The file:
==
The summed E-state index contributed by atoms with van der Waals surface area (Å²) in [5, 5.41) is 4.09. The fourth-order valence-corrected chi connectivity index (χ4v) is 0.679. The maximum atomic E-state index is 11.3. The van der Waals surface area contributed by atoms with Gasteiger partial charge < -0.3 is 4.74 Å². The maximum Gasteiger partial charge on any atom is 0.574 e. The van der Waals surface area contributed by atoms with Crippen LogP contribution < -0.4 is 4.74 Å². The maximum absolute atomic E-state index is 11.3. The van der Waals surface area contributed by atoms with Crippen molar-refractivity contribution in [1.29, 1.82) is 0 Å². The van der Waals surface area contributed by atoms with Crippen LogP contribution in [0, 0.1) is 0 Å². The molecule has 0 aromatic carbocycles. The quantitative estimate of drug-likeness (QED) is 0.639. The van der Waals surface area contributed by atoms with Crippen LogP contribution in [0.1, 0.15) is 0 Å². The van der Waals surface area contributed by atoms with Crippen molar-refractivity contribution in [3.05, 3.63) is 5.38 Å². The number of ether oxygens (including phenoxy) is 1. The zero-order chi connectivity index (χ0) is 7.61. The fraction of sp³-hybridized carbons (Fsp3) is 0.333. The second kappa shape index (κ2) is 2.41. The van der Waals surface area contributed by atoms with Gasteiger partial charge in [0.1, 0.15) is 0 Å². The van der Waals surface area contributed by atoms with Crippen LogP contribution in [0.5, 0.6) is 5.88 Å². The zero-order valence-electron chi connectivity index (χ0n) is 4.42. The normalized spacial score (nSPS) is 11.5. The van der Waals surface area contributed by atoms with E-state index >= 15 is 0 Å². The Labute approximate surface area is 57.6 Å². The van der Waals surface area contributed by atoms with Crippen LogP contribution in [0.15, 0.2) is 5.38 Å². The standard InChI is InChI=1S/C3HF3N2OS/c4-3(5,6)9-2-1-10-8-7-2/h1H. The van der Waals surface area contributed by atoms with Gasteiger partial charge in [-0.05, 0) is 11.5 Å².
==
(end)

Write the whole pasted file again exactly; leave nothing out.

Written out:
The summed E-state index contributed by atoms with van der Waals surface area (Å²) in [5, 5.41) is 4.09. The fourth-order valence-corrected chi connectivity index (χ4v) is 0.679. The maximum atomic E-state index is 11.3. The van der Waals surface area contributed by atoms with Gasteiger partial charge < -0.3 is 4.74 Å². The maximum Gasteiger partial charge on any atom is 0.574 e. The van der Waals surface area contributed by atoms with Crippen LogP contribution < -0.4 is 4.74 Å². The maximum absolute atomic E-state index is 11.3. The van der Waals surface area contributed by atoms with Crippen molar-refractivity contribution in [1.29, 1.82) is 0 Å². The van der Waals surface area contributed by atoms with Crippen LogP contribution in [0, 0.1) is 0 Å². The molecule has 0 aromatic carbocycles. The quantitative estimate of drug-likeness (QED) is 0.639. The van der Waals surface area contributed by atoms with Crippen LogP contribution in [0.1, 0.15) is 0 Å². The van der Waals surface area contributed by atoms with Crippen molar-refractivity contribution in [3.05, 3.63) is 5.38 Å². The number of ether oxygens (including phenoxy) is 1. The zero-order chi connectivity index (χ0) is 7.61. The fraction of sp³-hybridized carbons (Fsp3) is 0.333. The second kappa shape index (κ2) is 2.41. The van der Waals surface area contributed by atoms with Gasteiger partial charge in [0.1, 0.15) is 0 Å². The van der Waals surface area contributed by atoms with Crippen LogP contribution in [0.5, 0.6) is 5.88 Å². The zero-order valence-electron chi connectivity index (χ0n) is 4.42. The normalized spacial score (nSPS) is 11.5. The van der Waals surface area contributed by atoms with E-state index >= 15 is 0 Å². The Labute approximate surface area is 57.6 Å². The van der Waals surface area contributed by atoms with Crippen LogP contribution in [0.15, 0.2) is 5.38 Å². The standard InChI is InChI=1S/C3HF3N2OS/c4-3(5,6)9-2-1-10-8-7-2/h1H. The van der Waals surface area contributed by atoms with Gasteiger partial charge in [-0.05, 0) is 11.5 Å².